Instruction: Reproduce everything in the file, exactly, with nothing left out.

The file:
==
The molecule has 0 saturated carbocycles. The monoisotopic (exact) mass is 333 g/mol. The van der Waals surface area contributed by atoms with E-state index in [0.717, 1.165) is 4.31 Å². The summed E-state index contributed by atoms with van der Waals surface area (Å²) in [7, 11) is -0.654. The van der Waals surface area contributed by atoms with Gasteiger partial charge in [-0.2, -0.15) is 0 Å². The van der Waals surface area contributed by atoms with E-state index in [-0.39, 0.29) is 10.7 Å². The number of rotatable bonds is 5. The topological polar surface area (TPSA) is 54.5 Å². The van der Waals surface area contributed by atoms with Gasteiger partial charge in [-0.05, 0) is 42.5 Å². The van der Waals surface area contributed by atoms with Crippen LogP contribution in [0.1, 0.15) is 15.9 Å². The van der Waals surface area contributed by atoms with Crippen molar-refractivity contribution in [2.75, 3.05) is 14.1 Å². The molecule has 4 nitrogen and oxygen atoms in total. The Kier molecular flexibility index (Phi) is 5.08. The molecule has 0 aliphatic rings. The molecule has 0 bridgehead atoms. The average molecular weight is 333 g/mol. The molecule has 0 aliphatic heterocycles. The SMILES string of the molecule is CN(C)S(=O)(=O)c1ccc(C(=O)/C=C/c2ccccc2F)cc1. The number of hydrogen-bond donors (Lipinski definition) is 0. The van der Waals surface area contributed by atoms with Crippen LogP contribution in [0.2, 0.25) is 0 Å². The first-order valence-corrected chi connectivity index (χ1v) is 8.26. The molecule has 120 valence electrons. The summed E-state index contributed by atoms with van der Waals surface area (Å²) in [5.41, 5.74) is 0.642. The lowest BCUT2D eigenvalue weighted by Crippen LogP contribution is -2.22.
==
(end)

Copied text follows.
The molecule has 0 saturated carbocycles. The monoisotopic (exact) mass is 333 g/mol. The van der Waals surface area contributed by atoms with E-state index in [0.717, 1.165) is 4.31 Å². The summed E-state index contributed by atoms with van der Waals surface area (Å²) in [7, 11) is -0.654. The van der Waals surface area contributed by atoms with Gasteiger partial charge in [-0.2, -0.15) is 0 Å². The van der Waals surface area contributed by atoms with E-state index in [-0.39, 0.29) is 10.7 Å². The number of rotatable bonds is 5. The topological polar surface area (TPSA) is 54.5 Å². The van der Waals surface area contributed by atoms with Gasteiger partial charge in [-0.05, 0) is 42.5 Å². The van der Waals surface area contributed by atoms with Crippen LogP contribution in [0.1, 0.15) is 15.9 Å². The van der Waals surface area contributed by atoms with Crippen molar-refractivity contribution in [2.75, 3.05) is 14.1 Å². The molecule has 4 nitrogen and oxygen atoms in total. The Kier molecular flexibility index (Phi) is 5.08. The molecule has 0 aliphatic rings. The molecule has 0 bridgehead atoms. The average molecular weight is 333 g/mol. The molecule has 0 aliphatic heterocycles. The SMILES string of the molecule is CN(C)S(=O)(=O)c1ccc(C(=O)/C=C/c2ccccc2F)cc1. The number of hydrogen-bond donors (Lipinski definition) is 0. The van der Waals surface area contributed by atoms with Crippen LogP contribution in [0.2, 0.25) is 0 Å². The first-order valence-corrected chi connectivity index (χ1v) is 8.26. The molecule has 120 valence electrons. The summed E-state index contributed by atoms with van der Waals surface area (Å²) in [5.41, 5.74) is 0.642. The lowest BCUT2D eigenvalue weighted by Crippen LogP contribution is -2.22.